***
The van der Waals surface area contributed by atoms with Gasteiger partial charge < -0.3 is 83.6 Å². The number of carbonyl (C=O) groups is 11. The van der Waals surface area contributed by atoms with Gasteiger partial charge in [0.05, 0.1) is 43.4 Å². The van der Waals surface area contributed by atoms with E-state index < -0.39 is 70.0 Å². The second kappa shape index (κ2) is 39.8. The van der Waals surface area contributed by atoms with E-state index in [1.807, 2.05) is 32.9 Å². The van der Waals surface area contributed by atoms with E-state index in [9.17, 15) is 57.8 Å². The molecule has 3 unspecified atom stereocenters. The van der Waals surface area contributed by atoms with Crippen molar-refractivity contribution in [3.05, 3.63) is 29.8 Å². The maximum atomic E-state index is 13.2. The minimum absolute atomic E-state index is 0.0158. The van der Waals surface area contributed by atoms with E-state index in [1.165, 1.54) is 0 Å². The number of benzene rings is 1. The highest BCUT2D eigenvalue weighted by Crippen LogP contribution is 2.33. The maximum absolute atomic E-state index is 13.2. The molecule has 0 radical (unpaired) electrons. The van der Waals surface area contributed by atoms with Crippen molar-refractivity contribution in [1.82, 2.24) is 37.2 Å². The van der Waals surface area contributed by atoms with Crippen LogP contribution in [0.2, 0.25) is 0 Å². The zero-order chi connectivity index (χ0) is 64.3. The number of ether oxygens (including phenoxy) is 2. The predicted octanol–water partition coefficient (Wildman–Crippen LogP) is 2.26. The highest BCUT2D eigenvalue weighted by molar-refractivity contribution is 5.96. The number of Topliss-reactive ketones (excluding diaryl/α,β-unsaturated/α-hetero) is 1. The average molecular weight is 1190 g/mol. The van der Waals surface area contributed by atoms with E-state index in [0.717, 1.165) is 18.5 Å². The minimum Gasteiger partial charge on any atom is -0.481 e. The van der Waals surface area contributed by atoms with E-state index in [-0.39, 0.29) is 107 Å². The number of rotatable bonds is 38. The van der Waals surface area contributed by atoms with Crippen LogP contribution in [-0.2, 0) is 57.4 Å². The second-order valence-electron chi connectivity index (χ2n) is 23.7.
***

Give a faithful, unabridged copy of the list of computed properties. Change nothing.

The van der Waals surface area contributed by atoms with Gasteiger partial charge < -0.3 is 83.6 Å². The number of carbonyl (C=O) groups is 11. The van der Waals surface area contributed by atoms with Gasteiger partial charge in [0.05, 0.1) is 43.4 Å². The van der Waals surface area contributed by atoms with E-state index < -0.39 is 70.0 Å². The second kappa shape index (κ2) is 39.8. The van der Waals surface area contributed by atoms with E-state index in [1.807, 2.05) is 32.9 Å². The van der Waals surface area contributed by atoms with E-state index in [9.17, 15) is 57.8 Å². The molecule has 3 unspecified atom stereocenters. The van der Waals surface area contributed by atoms with Crippen molar-refractivity contribution in [3.05, 3.63) is 29.8 Å². The maximum atomic E-state index is 13.2. The minimum absolute atomic E-state index is 0.0158. The van der Waals surface area contributed by atoms with E-state index in [1.165, 1.54) is 0 Å². The number of benzene rings is 1. The highest BCUT2D eigenvalue weighted by Crippen LogP contribution is 2.33. The maximum absolute atomic E-state index is 13.2. The molecule has 0 radical (unpaired) electrons. The van der Waals surface area contributed by atoms with Crippen molar-refractivity contribution in [1.82, 2.24) is 37.2 Å². The van der Waals surface area contributed by atoms with Crippen LogP contribution in [0.2, 0.25) is 0 Å². The zero-order chi connectivity index (χ0) is 64.3. The number of ether oxygens (including phenoxy) is 2. The predicted octanol–water partition coefficient (Wildman–Crippen LogP) is 2.26. The highest BCUT2D eigenvalue weighted by molar-refractivity contribution is 5.96. The number of Topliss-reactive ketones (excluding diaryl/α,β-unsaturated/α-hetero) is 1. The average molecular weight is 1190 g/mol. The van der Waals surface area contributed by atoms with E-state index in [0.717, 1.165) is 18.5 Å². The minimum Gasteiger partial charge on any atom is -0.481 e. The van der Waals surface area contributed by atoms with E-state index in [-0.39, 0.29) is 107 Å². The number of rotatable bonds is 38. The van der Waals surface area contributed by atoms with Crippen LogP contribution in [-0.2, 0) is 57.4 Å². The second-order valence-electron chi connectivity index (χ2n) is 23.7.